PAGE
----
According to Edward Espe Brown in the March 2010 issue of the Shambhala Sun, mindful cooking is not about being detached while you’re de-boning or or being subdued while you’re sauteing. Rather, mindful cooking is about letting your passion cook. Here’s an assortment of books to help us get another taste of mindfulness.
The Complete Tassajara Cookbook
Recipes, Techniques, and Reflections From the Famed Zen Kitchen
By Edward Espe Brown
Shambhala Publications, 2009; 526 pp., $35 (cloth)
The Complete Tassajara Cookbook is a collection of Zen chef Edward Espé Brown’s best work. Thirty-five years ago, when Brown wrote Tassajara Cooking, he shied away from giving recipes in the usual sense, preferring to list ingredients without specific quantities in hopes of encouraging experimentation. Some of the recipes in this new volume are likewise refreshing loose, but Brown has come to realize that more specific instructions allow people to add to their repertoire, so most of the recipes are more precise. The one constant is that he always conveys his delight in vegetarian cooking. It’s not just about working on food, he says, but working on yourself, and awakening your capacities for living in the moment.
After the jump, seven more books for the mindful cook (and eater) in you.
The Tassajara Bread Book
By Edward Espe Brown
Shambhala Publications; 2009, 168 pp., $28.95 (cloth)
Brown says studying Zen with Shunryu Suzuki Roshi and being a member of the meditation community at Tassajara in California was one of the things that saved him from feeling disconnected and alone. Another thing that saved him was learning to bake bread. In this deluxe new edition of the 1970 classic, The Tassajara Bread Book, Edward Espe Brown makes his case for homemade bread being one of the most warm-hearted efforts that one can undertake. He sees it as a “profound expression of caring,” which can renew us and reconnect us with our common heritage. He encourages readers to nourish their own spirits by filling one another’s stomachs with whole food ingredients and fresh tastes and he offers detailed instructions for more than one hundred recipes. Some are traditional, such as sourdough bread, bran muffins, and chocolate mousse pie, while others are more exotic, such as Asian spice muffins, mustard gingerbread, and jalapeno-corn bread. This book is an admirable effort to create a closer-knit community of those who eat to live and those who live to eat.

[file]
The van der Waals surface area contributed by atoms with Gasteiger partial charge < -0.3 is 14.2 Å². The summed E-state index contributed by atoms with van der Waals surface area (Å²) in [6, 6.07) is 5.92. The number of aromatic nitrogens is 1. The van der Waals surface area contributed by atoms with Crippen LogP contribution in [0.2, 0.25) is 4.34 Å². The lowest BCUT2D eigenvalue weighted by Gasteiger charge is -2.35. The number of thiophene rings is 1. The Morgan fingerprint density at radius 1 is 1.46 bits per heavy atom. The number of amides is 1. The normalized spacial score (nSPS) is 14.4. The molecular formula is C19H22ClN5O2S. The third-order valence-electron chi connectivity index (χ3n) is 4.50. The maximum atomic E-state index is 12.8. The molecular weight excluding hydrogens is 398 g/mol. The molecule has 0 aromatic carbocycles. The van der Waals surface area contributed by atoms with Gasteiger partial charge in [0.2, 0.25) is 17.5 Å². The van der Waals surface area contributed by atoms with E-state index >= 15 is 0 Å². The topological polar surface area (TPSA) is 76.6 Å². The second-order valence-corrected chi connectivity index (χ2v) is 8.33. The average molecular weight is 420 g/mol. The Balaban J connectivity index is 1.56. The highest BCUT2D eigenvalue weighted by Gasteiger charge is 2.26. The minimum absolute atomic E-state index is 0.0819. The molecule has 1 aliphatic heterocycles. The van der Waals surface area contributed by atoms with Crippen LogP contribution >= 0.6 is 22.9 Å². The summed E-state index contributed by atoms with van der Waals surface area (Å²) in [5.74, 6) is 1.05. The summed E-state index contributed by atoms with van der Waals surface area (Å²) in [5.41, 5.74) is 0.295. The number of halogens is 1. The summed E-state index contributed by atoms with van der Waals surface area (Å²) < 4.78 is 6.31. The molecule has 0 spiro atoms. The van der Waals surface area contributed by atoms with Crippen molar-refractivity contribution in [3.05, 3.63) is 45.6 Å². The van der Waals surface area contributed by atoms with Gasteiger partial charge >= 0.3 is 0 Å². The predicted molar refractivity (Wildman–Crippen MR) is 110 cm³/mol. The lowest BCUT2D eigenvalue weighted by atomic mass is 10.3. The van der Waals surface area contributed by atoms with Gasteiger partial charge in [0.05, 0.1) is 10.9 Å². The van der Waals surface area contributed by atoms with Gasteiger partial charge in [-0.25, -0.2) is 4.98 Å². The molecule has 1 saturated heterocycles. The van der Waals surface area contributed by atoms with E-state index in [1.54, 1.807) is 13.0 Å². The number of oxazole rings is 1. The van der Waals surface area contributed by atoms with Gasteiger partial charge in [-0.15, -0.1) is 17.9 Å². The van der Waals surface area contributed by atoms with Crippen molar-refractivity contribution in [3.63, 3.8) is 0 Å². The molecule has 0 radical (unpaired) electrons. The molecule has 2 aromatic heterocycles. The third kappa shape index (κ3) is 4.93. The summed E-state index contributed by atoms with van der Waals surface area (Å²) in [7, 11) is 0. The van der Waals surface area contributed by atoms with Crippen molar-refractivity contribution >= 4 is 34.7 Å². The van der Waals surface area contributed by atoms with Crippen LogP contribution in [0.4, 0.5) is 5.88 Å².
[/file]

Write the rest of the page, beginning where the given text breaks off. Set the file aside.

The Blue Heron Ranch Cookbook
Recipes and Stories from a Zen Retreat Center
By Nadia Natali
North Atlantic Books, 2008; 206 pp., $29.50 (paper)
Nadia Natali and her husband purchased a remote, unserviced, 40-acre property near Ojaj, California when the eldest of their children was three-and-a-half. For twenty-eight years since then they have lived close to the land, providing for their family and for the visitors to their small Zen retreat, dubbed the Blue Heron Ranch. Natali’s simple, wholesome, and practical dishes are the result of long hours in the kitchen and can be adapted to serve two or twenty. Recipes from The Blue Heron Ranch Cookbook are complemented by charming illustrations by one of her daughters and Natali’s short reflections on the joys and challenges of living in the Californian wilderness.
Vegetarian Home Cooking from Around the World
By Sharon Louisie Crayton
Provecho Press, 2008; 206 pp., $29.50 (paper)